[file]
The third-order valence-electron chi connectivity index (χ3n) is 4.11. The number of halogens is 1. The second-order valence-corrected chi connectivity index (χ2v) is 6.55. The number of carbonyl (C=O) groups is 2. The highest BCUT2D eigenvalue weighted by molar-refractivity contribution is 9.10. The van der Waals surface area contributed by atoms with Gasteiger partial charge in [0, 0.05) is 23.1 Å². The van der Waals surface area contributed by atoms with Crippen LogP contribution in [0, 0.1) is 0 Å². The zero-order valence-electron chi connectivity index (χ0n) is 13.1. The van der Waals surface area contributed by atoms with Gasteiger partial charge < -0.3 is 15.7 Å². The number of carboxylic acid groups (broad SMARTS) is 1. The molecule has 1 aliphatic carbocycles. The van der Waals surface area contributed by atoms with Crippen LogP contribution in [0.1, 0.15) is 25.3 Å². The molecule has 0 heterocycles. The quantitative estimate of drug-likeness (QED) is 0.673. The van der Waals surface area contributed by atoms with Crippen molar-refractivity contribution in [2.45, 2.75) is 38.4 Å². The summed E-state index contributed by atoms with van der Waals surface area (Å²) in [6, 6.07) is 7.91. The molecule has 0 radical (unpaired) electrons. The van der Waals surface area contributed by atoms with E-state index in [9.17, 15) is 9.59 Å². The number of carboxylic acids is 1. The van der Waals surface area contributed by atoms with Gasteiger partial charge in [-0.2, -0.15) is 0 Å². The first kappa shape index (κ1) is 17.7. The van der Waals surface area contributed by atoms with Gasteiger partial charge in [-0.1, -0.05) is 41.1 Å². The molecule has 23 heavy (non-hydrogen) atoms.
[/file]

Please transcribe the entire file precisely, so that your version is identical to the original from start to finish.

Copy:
The third-order valence-electron chi connectivity index (χ3n) is 4.11. The number of halogens is 1. The second-order valence-corrected chi connectivity index (χ2v) is 6.55. The number of carbonyl (C=O) groups is 2. The highest BCUT2D eigenvalue weighted by molar-refractivity contribution is 9.10. The van der Waals surface area contributed by atoms with Gasteiger partial charge in [0, 0.05) is 23.1 Å². The van der Waals surface area contributed by atoms with Crippen LogP contribution in [0, 0.1) is 0 Å². The zero-order valence-electron chi connectivity index (χ0n) is 13.1. The van der Waals surface area contributed by atoms with Gasteiger partial charge < -0.3 is 15.7 Å². The number of carboxylic acid groups (broad SMARTS) is 1. The molecule has 1 aliphatic carbocycles. The van der Waals surface area contributed by atoms with Crippen LogP contribution in [0.1, 0.15) is 25.3 Å². The molecule has 0 heterocycles. The quantitative estimate of drug-likeness (QED) is 0.673. The van der Waals surface area contributed by atoms with Crippen molar-refractivity contribution in [2.45, 2.75) is 38.4 Å². The summed E-state index contributed by atoms with van der Waals surface area (Å²) in [6, 6.07) is 7.91. The molecule has 0 radical (unpaired) electrons. The van der Waals surface area contributed by atoms with E-state index in [9.17, 15) is 9.59 Å². The number of carboxylic acids is 1. The van der Waals surface area contributed by atoms with Gasteiger partial charge in [-0.2, -0.15) is 0 Å². The first kappa shape index (κ1) is 17.7. The van der Waals surface area contributed by atoms with Gasteiger partial charge in [-0.1, -0.05) is 41.1 Å². The molecule has 23 heavy (non-hydrogen) atoms.